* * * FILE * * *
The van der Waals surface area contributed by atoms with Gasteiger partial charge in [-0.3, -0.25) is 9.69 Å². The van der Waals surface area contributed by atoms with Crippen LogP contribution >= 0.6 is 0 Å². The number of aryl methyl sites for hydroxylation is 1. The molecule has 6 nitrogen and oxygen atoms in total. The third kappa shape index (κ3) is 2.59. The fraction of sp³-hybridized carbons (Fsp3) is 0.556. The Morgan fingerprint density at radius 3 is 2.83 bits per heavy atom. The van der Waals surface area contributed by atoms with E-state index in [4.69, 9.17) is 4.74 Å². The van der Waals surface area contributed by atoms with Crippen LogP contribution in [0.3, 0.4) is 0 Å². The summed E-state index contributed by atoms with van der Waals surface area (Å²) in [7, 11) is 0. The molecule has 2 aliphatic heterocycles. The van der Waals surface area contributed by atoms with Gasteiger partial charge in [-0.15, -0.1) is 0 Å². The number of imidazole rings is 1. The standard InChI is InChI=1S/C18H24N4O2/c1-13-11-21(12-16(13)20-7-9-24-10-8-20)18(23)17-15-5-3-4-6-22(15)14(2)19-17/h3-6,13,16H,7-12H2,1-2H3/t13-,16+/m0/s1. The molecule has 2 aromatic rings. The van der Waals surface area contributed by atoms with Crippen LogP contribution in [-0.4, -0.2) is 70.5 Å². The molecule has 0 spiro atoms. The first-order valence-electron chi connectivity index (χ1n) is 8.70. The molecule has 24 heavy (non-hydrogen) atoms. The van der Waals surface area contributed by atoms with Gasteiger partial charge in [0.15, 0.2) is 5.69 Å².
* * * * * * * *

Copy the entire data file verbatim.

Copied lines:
The van der Waals surface area contributed by atoms with Gasteiger partial charge in [-0.3, -0.25) is 9.69 Å². The van der Waals surface area contributed by atoms with Crippen LogP contribution >= 0.6 is 0 Å². The number of aryl methyl sites for hydroxylation is 1. The molecule has 6 nitrogen and oxygen atoms in total. The third kappa shape index (κ3) is 2.59. The fraction of sp³-hybridized carbons (Fsp3) is 0.556. The Morgan fingerprint density at radius 3 is 2.83 bits per heavy atom. The van der Waals surface area contributed by atoms with E-state index in [4.69, 9.17) is 4.74 Å². The van der Waals surface area contributed by atoms with Crippen LogP contribution in [0.3, 0.4) is 0 Å². The summed E-state index contributed by atoms with van der Waals surface area (Å²) in [7, 11) is 0. The molecule has 2 aliphatic heterocycles. The van der Waals surface area contributed by atoms with Gasteiger partial charge in [-0.15, -0.1) is 0 Å². The number of imidazole rings is 1. The standard InChI is InChI=1S/C18H24N4O2/c1-13-11-21(12-16(13)20-7-9-24-10-8-20)18(23)17-15-5-3-4-6-22(15)14(2)19-17/h3-6,13,16H,7-12H2,1-2H3/t13-,16+/m0/s1. The molecule has 2 aromatic rings. The van der Waals surface area contributed by atoms with Crippen LogP contribution in [-0.4, -0.2) is 70.5 Å². The molecule has 0 spiro atoms. The first-order valence-electron chi connectivity index (χ1n) is 8.70. The molecule has 24 heavy (non-hydrogen) atoms. The van der Waals surface area contributed by atoms with Gasteiger partial charge in [0.15, 0.2) is 5.69 Å².